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This book is about being empowered by assessment, not bogged down by it.
"The aim of The Literacy Teacher's Playbook," writes Jennifer Serravallo, "is to help you collect data that is helpful, analyze the data correctly, and make plans based on that data."
National and state standards set learning goals, and it's up to you to help each student find his or her path to meeting them. That's why Jen opens up her thinking on assessment in this workshop-in-a-book. Her four-step protocol leads you toward goal-directed instruction:
"What you can pull out of a student's messy desk is actually data," Jen writes. So she provides downloadable assessment packets from real students representing two puzzling types of learners. Spread Joana's packet out and let Jen model her protocol. Next try a guided practice with Alex's work. Then you'll be ready to try it with your own students.
Trust The Literacy Teacher's Playbook to discover that assessment isn't about numbers and letters. It's about relying on an assessment procedure that helps you know each and every one of your students, so you can teach with confidence and make a difference.
Read a sample chapter from The Literacy Teacher's Playbook.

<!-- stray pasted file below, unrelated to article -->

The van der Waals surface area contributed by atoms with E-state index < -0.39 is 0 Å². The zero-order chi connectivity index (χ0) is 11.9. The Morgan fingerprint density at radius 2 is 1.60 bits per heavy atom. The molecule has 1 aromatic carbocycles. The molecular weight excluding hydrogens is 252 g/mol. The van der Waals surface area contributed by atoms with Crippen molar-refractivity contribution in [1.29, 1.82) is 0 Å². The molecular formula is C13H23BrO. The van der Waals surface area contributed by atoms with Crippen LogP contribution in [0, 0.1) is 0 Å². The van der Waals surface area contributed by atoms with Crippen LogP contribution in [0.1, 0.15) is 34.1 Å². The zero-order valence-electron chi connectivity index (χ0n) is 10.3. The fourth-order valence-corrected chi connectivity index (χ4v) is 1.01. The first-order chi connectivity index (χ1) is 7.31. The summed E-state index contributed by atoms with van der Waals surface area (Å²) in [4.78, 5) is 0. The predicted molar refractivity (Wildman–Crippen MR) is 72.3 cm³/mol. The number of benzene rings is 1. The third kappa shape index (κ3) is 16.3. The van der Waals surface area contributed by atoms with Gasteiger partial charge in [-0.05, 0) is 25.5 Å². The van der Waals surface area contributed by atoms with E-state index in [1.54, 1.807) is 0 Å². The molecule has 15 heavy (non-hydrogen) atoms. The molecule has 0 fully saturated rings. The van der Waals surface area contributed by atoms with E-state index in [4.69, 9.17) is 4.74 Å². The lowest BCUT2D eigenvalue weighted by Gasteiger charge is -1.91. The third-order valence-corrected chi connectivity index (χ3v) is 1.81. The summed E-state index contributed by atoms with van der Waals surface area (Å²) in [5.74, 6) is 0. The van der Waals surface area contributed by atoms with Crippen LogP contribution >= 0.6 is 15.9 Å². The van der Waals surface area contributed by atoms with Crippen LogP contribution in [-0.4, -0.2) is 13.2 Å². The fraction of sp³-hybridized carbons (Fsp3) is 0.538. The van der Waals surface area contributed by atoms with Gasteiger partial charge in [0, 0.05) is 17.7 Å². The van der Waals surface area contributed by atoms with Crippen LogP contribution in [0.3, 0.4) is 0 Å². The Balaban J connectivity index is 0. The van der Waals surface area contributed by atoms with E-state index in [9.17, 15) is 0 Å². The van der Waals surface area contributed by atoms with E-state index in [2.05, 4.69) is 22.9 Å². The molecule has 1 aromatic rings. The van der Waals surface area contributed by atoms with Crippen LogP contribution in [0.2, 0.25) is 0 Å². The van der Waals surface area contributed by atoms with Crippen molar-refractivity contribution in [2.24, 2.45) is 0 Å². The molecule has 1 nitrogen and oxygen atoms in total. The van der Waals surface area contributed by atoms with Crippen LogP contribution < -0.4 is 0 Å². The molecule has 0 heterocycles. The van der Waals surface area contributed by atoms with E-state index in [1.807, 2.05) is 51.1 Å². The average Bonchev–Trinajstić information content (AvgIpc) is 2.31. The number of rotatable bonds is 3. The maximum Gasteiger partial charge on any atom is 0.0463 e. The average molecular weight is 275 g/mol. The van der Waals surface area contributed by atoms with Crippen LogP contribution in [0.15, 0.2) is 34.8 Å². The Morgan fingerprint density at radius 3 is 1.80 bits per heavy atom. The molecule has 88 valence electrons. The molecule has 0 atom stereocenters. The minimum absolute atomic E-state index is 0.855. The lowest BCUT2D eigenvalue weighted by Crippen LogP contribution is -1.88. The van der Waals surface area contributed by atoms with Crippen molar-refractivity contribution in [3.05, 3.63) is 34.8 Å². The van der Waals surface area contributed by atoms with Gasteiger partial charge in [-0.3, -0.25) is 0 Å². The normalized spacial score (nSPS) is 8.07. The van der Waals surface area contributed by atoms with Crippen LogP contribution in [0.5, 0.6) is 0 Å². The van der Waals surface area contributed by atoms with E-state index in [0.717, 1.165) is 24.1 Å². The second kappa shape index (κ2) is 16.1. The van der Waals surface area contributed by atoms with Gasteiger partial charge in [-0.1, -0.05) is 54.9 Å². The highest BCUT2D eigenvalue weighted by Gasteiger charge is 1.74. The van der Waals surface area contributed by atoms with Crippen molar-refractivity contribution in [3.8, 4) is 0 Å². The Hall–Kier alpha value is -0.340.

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A literacy consultant, researcher, and author, Jennifer Serravallo is the best-selling author or coauthor of the Heinemann titles Teaching Reading in Small Groups and Conferring with Readers. Her latest book, The Literacy Teacher's Playbook, Grades K - 2 and Grades 3 - 6 helps teachers assess confidently and teach powerfully by sharing Jen's experience with assessment. Jen worked for eight years as a staff developer and national consultant at the Teachers College Reading and Writing Project at Columbia University. In this capacity, she helped urban, suburban, and rural schools implement exceptional literacy instruction through reading and writing workshops. While working toward her MA at Teachers College, she taught grades 3 - 5 in two Title I schools with large class sizes, high numbers of ELLs, and an enormous range of learners. These experiences galvanized her to write her Heinemann professional books as well as other professional resources for teachers, including: Independent Reading Assessment for fiction and nonfiction (Scholastic, 2013). Learn more about Jen and her work at www.jenniferserravallo.com, or connect with her at @jserravallo. In this video at The Teacher Channel, you can see how Jen's deep experiences with teaching, learning, and staff development help her to provide expert teacher-to-teacher feedback---even outside her usual content area. In her second video in a series at The Teacher Channel, Jen provides feedback on a third-grade reading lesson that introduces students to the strategy of finding the main idea in a text. Check out Jen's guest blog about transitioning readers to chapter books at chartchums.
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